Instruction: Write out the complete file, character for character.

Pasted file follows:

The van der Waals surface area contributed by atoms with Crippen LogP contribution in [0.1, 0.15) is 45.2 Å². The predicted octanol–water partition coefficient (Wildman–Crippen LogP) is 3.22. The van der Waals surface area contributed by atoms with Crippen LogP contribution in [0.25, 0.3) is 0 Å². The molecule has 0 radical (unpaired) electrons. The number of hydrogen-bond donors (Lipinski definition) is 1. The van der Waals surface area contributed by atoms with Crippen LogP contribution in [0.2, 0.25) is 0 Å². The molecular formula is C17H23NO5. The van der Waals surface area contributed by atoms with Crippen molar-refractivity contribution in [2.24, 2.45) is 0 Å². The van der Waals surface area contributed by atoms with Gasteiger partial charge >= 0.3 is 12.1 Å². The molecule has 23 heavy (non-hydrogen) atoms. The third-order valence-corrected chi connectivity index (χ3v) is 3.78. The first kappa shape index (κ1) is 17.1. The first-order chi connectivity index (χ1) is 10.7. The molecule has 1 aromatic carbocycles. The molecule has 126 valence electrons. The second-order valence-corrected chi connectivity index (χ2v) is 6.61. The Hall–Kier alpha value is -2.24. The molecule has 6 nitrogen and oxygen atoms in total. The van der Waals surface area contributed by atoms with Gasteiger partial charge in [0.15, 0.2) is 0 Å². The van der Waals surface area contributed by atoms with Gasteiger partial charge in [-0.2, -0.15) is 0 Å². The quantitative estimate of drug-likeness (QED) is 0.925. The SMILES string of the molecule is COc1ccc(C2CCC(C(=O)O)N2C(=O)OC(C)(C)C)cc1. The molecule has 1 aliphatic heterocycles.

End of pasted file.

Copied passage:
The van der Waals surface area contributed by atoms with Crippen LogP contribution in [0.1, 0.15) is 45.2 Å². The predicted octanol–water partition coefficient (Wildman–Crippen LogP) is 3.22. The van der Waals surface area contributed by atoms with Crippen LogP contribution in [0.25, 0.3) is 0 Å². The molecule has 0 radical (unpaired) electrons. The number of hydrogen-bond donors (Lipinski definition) is 1. The van der Waals surface area contributed by atoms with Crippen LogP contribution in [0.2, 0.25) is 0 Å². The molecular formula is C17H23NO5. The van der Waals surface area contributed by atoms with Crippen molar-refractivity contribution in [2.24, 2.45) is 0 Å². The van der Waals surface area contributed by atoms with Gasteiger partial charge >= 0.3 is 12.1 Å². The molecule has 23 heavy (non-hydrogen) atoms. The third-order valence-corrected chi connectivity index (χ3v) is 3.78. The first kappa shape index (κ1) is 17.1. The first-order chi connectivity index (χ1) is 10.7. The molecule has 1 aromatic carbocycles. The molecule has 126 valence electrons. The second-order valence-corrected chi connectivity index (χ2v) is 6.61. The Hall–Kier alpha value is -2.24. The molecule has 6 nitrogen and oxygen atoms in total. The van der Waals surface area contributed by atoms with Gasteiger partial charge in [0.15, 0.2) is 0 Å². The van der Waals surface area contributed by atoms with Gasteiger partial charge in [-0.2, -0.15) is 0 Å². The quantitative estimate of drug-likeness (QED) is 0.925. The SMILES string of the molecule is COc1ccc(C2CCC(C(=O)O)N2C(=O)OC(C)(C)C)cc1. The molecule has 1 aliphatic heterocycles.